“We are close to developing a blood test that will be able to detect Alzheimer’s before clinical diagnosis is possible,” says Dimitrios Kapogiannis, a neuroscientist at the National Institute on Aging and professor at Johns Hopkins University in the US state of Maryland, who unveiled the results of his research to the public last week. The new method promises to detect the disease as many as 10 years before the first symptoms appear.
Speaking after a presentation at the Society for Neuroscience conference in Washington, where he presented the new test procedure, Kapogiannis told Kathimerini about the progress of his research and his hope that a commercial version of the test will be ready in less than three years from now.
The Greek neuroscientist, who graduated from the University of Athens Medical School in 1998, has been living and working in the United States for the past 14 years. At the same time, Kapogiannis works as a researcher at the country’s National Institute of Health. Although the test has been tried out on just 174 individuals so far, its diagnosis has been 100 percent accurate.
Ever since the disease was first diagnosed by German psychiatrist and neuropathologist Alois Alzheimer in 1906, scientists have been trying to come up with ways to detect it before the onset. One problem is that when the first signs of Alzheimer’s begin to appear, it is already too late as up to 50 percent of the subject’s brain cells have been lost or severely damaged.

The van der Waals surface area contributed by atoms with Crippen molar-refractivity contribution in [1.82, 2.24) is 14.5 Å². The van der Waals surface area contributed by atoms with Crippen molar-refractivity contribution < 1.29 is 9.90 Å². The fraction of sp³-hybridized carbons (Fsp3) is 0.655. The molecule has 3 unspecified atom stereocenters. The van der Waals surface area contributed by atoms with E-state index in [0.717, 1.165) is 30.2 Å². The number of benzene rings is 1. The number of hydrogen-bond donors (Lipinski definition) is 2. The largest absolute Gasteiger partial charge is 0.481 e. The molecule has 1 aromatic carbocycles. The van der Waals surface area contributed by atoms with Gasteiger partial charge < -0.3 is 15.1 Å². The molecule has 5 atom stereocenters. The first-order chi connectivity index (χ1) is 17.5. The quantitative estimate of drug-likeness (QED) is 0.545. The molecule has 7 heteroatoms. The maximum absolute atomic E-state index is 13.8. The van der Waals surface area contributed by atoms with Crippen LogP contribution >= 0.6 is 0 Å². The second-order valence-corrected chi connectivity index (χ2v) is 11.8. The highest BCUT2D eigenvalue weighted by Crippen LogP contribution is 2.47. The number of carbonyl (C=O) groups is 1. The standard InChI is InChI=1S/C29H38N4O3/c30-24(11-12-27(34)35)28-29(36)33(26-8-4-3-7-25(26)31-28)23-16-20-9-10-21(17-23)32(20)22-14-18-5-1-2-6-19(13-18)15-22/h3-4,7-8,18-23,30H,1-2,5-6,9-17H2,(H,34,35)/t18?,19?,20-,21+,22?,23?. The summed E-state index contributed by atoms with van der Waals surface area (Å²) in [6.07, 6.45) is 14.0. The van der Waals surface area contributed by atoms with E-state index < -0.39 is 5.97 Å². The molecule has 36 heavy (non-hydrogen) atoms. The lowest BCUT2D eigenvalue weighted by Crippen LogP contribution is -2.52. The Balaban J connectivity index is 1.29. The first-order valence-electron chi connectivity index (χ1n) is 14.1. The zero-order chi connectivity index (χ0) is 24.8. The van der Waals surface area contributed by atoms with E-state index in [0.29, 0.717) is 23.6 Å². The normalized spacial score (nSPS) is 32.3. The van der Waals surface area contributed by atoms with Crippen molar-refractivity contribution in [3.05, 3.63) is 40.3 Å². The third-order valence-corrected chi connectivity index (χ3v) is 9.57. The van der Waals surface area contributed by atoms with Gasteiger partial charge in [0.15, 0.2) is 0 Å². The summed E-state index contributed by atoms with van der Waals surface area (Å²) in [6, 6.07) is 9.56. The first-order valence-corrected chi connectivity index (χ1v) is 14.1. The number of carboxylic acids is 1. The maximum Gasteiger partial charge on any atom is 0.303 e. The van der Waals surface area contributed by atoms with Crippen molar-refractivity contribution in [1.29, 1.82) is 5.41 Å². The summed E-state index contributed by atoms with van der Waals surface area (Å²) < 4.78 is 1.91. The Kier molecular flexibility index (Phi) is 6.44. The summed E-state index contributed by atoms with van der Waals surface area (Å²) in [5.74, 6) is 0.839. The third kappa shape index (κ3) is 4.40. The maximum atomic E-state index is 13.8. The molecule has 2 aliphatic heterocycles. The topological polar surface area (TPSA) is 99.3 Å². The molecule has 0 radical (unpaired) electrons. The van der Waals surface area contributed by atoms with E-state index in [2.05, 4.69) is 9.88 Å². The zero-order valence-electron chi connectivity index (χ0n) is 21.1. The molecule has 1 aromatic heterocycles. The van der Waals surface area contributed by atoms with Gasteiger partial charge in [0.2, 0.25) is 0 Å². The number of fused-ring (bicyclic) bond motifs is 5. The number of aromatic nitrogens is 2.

Alzheimer’s is partly defined by the accumulation of proteins called amyloid beta and tau in the brain. Meanwhile, a third protein, IRS-1, which is involved in insulin signaling, appears to be defective in Alzheimer’s patients.
“When a brain cell is affected by Alzheimer’s, it is deprived of the energy to remove the protein deposits on the surface of the cell,” Kapogiannis said. However, those accumulations start as many as 10 years before the first signs of the disease, which makes scientists optimistic that they can speed up the diagnostic process.
The researchers examined blood samples from healthy individuals as well as Alzheimer’s patients that had been collected 10 years before the first symptoms. From these samples, the scientists isolated exosomes, small lipid sacs which are released by different cell types and which travel between cells transferring information. Kapogiannis’s team managed to isolate these nano-sized vesicles and examined whether they carried the three protein types associated with Alzheimer’s.
“Looking at exosomes in the blood is like looking at brain cells which no one would be able to see unless they carried out a brain biopsy, which is too invasive a procedure,” he said. “Looking at these exosomes one can see what is inside the brain cell of an Alzheimer’s patient while he is still alive,” he said.
Despite early signs that the test can be very effective for an early Alzheimer’s diagnosis, this is very hard to prove, he said, adding that tests are carried out by a small group of researchers.
“We are planning to conduct the test on samples of hundreds or even thousands of people. Nevertheless, the results so far are clear enough to create a lot of hope.”